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From fish tank to food table

alum Kelsey Julius

“Busi­nesses are totally capable of making money and doing good,” says Kelsey Julius, AMD/​SSH’12.

Her new social busi­ness ven­ture is a case in point, a win-​​win for the envi­ron­ment and the entrepreneur.

Named Fish Your Food, the small-​​scale enter­prise aims to har­ness the power of a new urban farming tech­nique called aquaponics to grow and market organic produce.

On Dec. 1, Julius launched a month­long Indiegogo cam­paign to raise $14,000 in sup­port of the busi­ness, which aligns with Northeastern’s focus on solving global chal­lenges in health and sus­tain­ability. The money will be used to buy equip­ment to build a 160-​​square-​​foot aquaponics farm, including a fish tank, grow bed, and upcy­cled ship­ping container.

The farm will be located in Paris on the campus of the HEC School of Man­age­ment, where Julius is studying for her master’s of sci­ence in sus­tain­able development.

Aquaponics—a port­man­teau of aqua­cul­ture and hydroponics—thrives on the sym­bi­otic rela­tion­ship between plants and fish. In this closed-​​loop ecosystem, fish waste­water is fun­neled from a fish tank to a grow bed, where it’s broken down by bac­teria to pro­vide nutri­ents for the plants. The plants, in turn, purify the waste­water and then filter it back into the envi­ron­ment in which the fish live.

Unlike con­ven­tional farming methods, aquaponics does not pol­lute the envi­ron­ment, deplete the fresh water supply, nor upset the bal­ance of the marine ecosystem.

“Aquaponics allows you to grow almost any­thing almost any­where,” says Julius. “It truly pro­vides a real solu­tion to prob­lems in the food industry.

“People have been doing this in their own back­yards for a long time,” she says, “but only recently has it become a com­mer­cially viable operation.”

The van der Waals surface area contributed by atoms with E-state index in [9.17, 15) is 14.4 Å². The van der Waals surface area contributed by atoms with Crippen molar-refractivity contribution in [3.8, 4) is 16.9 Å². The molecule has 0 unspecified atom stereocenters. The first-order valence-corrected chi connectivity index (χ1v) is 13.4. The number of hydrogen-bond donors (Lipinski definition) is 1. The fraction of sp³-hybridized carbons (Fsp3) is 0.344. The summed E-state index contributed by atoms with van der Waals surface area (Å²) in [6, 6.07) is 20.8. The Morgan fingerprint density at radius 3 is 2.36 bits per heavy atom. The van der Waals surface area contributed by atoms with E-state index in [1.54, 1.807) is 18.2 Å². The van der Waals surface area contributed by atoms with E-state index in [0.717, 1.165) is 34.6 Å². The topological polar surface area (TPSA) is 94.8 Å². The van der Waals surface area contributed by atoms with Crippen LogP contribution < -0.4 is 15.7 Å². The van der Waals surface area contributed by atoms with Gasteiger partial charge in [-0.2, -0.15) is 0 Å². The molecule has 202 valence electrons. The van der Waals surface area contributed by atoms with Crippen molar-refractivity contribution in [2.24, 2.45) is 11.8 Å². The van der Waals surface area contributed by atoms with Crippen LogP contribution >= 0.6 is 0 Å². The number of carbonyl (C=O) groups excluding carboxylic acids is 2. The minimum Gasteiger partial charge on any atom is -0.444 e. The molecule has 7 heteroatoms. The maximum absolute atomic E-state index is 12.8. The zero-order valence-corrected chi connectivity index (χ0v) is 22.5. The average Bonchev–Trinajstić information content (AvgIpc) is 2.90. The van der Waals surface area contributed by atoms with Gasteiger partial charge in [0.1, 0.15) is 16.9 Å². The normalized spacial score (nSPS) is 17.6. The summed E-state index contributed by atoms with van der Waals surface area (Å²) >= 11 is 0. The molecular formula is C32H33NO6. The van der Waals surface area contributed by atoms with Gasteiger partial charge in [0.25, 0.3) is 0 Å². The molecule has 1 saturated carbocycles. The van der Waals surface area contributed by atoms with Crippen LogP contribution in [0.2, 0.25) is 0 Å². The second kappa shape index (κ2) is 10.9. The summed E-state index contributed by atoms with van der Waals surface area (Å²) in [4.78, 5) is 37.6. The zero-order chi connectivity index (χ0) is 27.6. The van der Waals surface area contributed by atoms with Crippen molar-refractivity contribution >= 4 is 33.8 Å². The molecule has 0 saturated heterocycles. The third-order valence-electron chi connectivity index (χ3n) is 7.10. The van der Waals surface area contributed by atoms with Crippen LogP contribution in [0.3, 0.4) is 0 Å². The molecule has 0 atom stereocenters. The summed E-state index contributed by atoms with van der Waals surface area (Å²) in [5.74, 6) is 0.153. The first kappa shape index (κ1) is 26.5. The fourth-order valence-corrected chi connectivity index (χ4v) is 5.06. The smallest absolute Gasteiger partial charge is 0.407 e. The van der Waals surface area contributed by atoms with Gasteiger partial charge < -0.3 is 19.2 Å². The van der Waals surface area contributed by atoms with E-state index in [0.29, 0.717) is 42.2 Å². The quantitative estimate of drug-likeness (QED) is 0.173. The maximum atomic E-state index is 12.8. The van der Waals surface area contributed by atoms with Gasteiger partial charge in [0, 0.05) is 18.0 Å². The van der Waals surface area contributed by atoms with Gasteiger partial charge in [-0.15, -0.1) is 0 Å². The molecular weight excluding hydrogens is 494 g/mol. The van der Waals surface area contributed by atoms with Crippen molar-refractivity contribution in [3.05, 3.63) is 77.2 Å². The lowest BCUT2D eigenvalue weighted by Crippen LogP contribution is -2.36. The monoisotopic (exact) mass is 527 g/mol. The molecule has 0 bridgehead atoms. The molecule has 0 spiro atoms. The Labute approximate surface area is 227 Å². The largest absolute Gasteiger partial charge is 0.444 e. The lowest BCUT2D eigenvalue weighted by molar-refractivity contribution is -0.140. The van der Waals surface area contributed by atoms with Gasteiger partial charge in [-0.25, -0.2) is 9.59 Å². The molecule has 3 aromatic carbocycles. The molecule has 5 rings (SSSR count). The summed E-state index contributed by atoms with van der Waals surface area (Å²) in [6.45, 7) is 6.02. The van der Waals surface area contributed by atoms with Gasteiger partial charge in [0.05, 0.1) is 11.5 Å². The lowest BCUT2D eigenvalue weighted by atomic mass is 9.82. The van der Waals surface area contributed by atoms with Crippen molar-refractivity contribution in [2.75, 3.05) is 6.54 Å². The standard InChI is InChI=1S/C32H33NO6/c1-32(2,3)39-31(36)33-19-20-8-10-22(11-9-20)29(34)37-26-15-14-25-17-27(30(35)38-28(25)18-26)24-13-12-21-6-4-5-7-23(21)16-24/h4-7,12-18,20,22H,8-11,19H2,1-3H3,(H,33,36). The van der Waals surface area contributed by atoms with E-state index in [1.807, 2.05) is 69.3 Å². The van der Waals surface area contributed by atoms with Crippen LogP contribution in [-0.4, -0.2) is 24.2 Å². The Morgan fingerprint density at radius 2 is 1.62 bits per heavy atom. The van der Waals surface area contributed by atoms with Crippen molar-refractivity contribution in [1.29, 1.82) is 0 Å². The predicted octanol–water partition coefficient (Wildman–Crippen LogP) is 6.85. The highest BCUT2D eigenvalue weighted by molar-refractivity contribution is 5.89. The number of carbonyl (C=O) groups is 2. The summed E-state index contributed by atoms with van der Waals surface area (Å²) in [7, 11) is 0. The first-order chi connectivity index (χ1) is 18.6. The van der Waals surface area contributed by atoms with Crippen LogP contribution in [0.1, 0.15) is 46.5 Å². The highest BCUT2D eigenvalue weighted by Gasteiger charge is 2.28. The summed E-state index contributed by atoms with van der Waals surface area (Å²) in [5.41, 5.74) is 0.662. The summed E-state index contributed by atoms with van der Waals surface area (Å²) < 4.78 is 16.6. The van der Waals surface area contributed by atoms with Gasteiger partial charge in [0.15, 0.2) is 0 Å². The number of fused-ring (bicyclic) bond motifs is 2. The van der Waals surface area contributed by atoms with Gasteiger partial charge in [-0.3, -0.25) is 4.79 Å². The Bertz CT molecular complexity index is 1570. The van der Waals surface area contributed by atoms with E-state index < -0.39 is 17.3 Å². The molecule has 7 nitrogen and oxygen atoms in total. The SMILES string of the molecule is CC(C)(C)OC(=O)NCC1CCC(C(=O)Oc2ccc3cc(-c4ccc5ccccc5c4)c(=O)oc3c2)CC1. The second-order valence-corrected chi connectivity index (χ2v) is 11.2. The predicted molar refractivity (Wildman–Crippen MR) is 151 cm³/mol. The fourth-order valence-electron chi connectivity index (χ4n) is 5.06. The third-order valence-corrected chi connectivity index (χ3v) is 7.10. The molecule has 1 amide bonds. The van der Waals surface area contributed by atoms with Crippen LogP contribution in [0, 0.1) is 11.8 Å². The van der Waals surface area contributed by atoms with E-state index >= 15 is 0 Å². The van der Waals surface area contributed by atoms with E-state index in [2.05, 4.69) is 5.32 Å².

The bud­ding entrepreneur’s idea to design a small-​​scale aquaponics farm took shape last year, when she worked for a California-​​based startup that sells consumer-​​based aquaponics kits. And her senior cap­stone project—a stop motion doc­u­men­tary on the effi­cacy of social business—piqued her interest in doing well by doing good.

“Why make money by cre­ating more prob­lems when you could be using your skills to resolve them?” asks Julius, who grad­u­ated from North­eastern with a com­bined degree in cinema studies and lan­guages, lit­er­a­tures, and cul­tures.

If her pilot project goes well, Julius plans on building a com­mer­cial farm in Nantes, a city in West France with more than 7,000 acres of green space. She was inspired by her visit to a hydro­ponics tomato farm in Ice­land in which the pro­pri­etors teach their cus­tomers how to grow the juicy fruit and sell pints of tomato soup.

“I want to help get people more involved in agri­cul­ture and teach them where their food comes from,” says Julius. “It could bol­ster my busi­ness and interest people in caring about food and culture.”

– By Jason Kornwitz

Published On: December 17, 2013 | Tags: ,
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